Publisher’s Perspective: Parents and military enlistment during uneasy times (Opinion)
A few years ago, my family and I stood watching the Blue Angels perform at the Aviation Roundup in Carson Valley. During that performance, the jets, in ground-shaking fashion, buzzed us, putting the largest smile on my oldest son’s face.
I didn’t know it at the time, but that experience had an impact on my son that is now quite evident. He wrote about that experience in his admission letter to the United States Air Force Academy – one that shaped his vision of wanting to become a pilot and defend his country.
My family is deeply rooted in the military. Whether it was grandfathers, fathers, brothers, uncles, nephews, all have had a place in my family serving our country. When the time came for my son to make his first choice about what he wanted to do after high school, I can’t say it was a shock. I am proud of his decision. I am also proud of his effort to get here.
For any parent who has had a child apply for the Air Force Academy, West Point, or Annapolis, you know this process is not the same as enlisting. There’s a score you need to exceed on your SATs, you have to have a congressional nomination, pass physicals, as well as complete a fitness test – not to mention all the other leg work, essays and additional recommendation letters you need. Even if you pass all the tests and check every box, there’s still no guarantee you will get a place among the few they admit every year – and that’s where we are.
Here we sit, having checked off all the boxes, awaiting the decision from the Academy, which should come sometime this month. But, with the recent Russian invasion of Ukraine, there are thoughts that haven’t crept in my mind until now.
Does the thought of sending a child to an environment where going to war is a possibility, change the way I view his plan? No. This is part of the gig when it comes to the military. You know this can happen. However, it doesn’t mean that my concern doesn’t get ratcheted up, because it absolutely does.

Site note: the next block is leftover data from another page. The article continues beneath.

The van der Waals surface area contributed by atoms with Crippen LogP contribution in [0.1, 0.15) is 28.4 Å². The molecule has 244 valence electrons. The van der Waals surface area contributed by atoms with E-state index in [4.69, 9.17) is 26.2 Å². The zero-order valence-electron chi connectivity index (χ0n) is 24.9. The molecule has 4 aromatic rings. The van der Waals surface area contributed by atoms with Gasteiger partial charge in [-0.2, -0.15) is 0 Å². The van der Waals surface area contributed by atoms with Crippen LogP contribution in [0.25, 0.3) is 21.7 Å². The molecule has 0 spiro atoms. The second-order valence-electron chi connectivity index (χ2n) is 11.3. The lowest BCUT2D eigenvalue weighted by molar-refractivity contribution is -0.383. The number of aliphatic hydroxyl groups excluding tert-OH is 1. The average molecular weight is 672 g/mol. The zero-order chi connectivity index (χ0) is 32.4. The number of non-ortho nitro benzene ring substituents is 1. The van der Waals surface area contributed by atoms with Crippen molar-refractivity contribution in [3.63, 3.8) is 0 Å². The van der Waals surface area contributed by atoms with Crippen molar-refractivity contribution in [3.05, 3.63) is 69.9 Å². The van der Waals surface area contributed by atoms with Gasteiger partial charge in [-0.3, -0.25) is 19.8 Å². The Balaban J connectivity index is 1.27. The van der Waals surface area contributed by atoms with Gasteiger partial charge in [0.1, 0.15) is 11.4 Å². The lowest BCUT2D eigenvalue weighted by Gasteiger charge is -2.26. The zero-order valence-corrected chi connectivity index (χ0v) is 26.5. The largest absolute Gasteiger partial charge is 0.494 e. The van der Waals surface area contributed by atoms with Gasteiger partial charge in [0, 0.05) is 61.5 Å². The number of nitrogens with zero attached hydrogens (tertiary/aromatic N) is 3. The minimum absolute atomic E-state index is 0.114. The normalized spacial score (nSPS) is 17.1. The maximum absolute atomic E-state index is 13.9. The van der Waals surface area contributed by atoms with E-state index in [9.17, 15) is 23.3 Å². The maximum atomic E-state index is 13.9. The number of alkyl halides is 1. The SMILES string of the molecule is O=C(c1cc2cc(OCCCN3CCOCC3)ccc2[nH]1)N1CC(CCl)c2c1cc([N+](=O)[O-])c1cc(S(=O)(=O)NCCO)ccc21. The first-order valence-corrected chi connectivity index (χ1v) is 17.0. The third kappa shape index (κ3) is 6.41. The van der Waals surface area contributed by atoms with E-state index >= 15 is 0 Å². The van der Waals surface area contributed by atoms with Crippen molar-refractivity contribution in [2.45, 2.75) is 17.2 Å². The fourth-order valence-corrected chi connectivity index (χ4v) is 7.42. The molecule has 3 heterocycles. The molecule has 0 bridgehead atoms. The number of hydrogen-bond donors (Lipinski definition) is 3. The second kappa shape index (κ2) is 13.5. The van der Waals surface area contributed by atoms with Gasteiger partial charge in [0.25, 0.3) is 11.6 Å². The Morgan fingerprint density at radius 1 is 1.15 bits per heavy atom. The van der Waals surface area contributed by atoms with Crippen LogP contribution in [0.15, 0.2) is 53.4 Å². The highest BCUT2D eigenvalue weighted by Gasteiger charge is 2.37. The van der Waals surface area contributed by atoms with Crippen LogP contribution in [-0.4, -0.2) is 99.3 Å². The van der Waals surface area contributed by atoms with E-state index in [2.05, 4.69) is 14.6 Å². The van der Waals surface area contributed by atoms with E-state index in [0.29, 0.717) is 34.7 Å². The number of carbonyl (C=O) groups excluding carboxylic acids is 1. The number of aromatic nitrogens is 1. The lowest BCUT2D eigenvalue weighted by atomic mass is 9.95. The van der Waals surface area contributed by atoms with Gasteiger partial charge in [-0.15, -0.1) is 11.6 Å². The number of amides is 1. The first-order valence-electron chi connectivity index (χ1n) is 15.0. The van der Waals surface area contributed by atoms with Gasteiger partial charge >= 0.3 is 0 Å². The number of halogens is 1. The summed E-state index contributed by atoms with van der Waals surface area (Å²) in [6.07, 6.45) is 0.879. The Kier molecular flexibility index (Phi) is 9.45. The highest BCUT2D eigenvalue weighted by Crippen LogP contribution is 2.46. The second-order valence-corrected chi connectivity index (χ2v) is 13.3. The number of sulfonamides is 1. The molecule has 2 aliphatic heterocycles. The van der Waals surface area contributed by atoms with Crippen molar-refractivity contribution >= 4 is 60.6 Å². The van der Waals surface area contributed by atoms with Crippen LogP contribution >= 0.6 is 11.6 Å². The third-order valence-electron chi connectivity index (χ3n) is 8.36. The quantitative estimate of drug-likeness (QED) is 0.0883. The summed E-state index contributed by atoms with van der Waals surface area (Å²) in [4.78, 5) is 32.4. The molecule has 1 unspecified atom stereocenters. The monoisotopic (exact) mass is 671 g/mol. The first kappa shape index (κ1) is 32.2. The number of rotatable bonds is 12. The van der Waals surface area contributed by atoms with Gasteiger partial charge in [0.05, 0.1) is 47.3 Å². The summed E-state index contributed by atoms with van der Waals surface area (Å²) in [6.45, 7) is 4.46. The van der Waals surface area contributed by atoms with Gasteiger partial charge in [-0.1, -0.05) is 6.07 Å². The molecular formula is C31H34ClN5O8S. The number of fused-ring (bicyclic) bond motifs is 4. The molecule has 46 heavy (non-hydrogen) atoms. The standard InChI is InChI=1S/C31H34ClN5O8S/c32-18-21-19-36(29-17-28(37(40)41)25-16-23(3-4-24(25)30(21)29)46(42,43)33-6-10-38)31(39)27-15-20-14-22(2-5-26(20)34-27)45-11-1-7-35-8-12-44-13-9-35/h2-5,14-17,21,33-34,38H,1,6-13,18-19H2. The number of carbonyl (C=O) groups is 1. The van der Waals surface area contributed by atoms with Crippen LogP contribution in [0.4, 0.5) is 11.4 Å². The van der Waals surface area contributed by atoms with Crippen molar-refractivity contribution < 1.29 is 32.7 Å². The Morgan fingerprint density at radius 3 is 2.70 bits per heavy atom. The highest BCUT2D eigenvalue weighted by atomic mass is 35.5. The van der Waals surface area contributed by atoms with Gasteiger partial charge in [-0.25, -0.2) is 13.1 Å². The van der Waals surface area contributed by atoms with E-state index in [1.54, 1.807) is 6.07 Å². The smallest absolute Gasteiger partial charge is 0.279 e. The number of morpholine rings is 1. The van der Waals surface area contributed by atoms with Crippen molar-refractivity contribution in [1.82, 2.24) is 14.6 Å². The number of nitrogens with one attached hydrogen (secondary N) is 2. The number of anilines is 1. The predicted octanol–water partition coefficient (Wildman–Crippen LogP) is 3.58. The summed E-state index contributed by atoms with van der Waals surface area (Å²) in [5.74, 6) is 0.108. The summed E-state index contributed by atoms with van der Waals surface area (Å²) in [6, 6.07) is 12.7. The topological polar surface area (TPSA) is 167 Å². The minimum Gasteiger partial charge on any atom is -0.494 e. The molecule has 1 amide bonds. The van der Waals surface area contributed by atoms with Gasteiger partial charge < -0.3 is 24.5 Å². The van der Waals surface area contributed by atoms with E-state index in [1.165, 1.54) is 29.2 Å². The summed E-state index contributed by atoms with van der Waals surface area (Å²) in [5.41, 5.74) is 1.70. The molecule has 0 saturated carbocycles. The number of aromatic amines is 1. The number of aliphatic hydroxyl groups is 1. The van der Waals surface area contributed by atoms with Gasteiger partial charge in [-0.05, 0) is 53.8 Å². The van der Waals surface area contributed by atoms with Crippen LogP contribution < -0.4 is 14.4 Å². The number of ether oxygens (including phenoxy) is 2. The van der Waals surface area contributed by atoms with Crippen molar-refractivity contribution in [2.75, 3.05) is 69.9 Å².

I’m not the first parent to have gone through this, and there is still an outcome that doesn’t involve the U.S. and going to war. There’s also the fact that the Academy operates almost in reverse fashion from enlistment where four years of schooling come first, then four years of active service time kicks in. The hope is that he can turn this experience into being an officer and help guide young men and women along the right path towards success.
At some point you have to trust what you’ve done so far as a parent gives him the foundation of smart decision-making and being able to handle difficult situations. The military will do its part in their specific training and hopefully, all things factored in, he comes out with the right experience that will carry him through the rest of his life successfully.
I think that’s what all parents want for their children regardless of what they decide to do after high school. Although, this added situation over seas definitely gives me a different perspective.
Being my oldest, this is the first time dealing with a child leaving the roost. While I’m certain that has something to do with how it all feels, I write this as perspective from a parent that understands the world is constantly changing – as are our children.
Things we can control, things we cannot – this isn’t new. It’s reflecting on the effort you’ve put in up to this point for those things that cannot be controlled – and ensuring they get support they need. At the end of the day, it’s the best thing we can do for our next generation. Give them your best effort and encourage them to give their best in whatever they do.
God willing, we’ll make the difference that makes a difference.
Publisher Rob Galloway can be reached at email@example.com or 530-542-8046.
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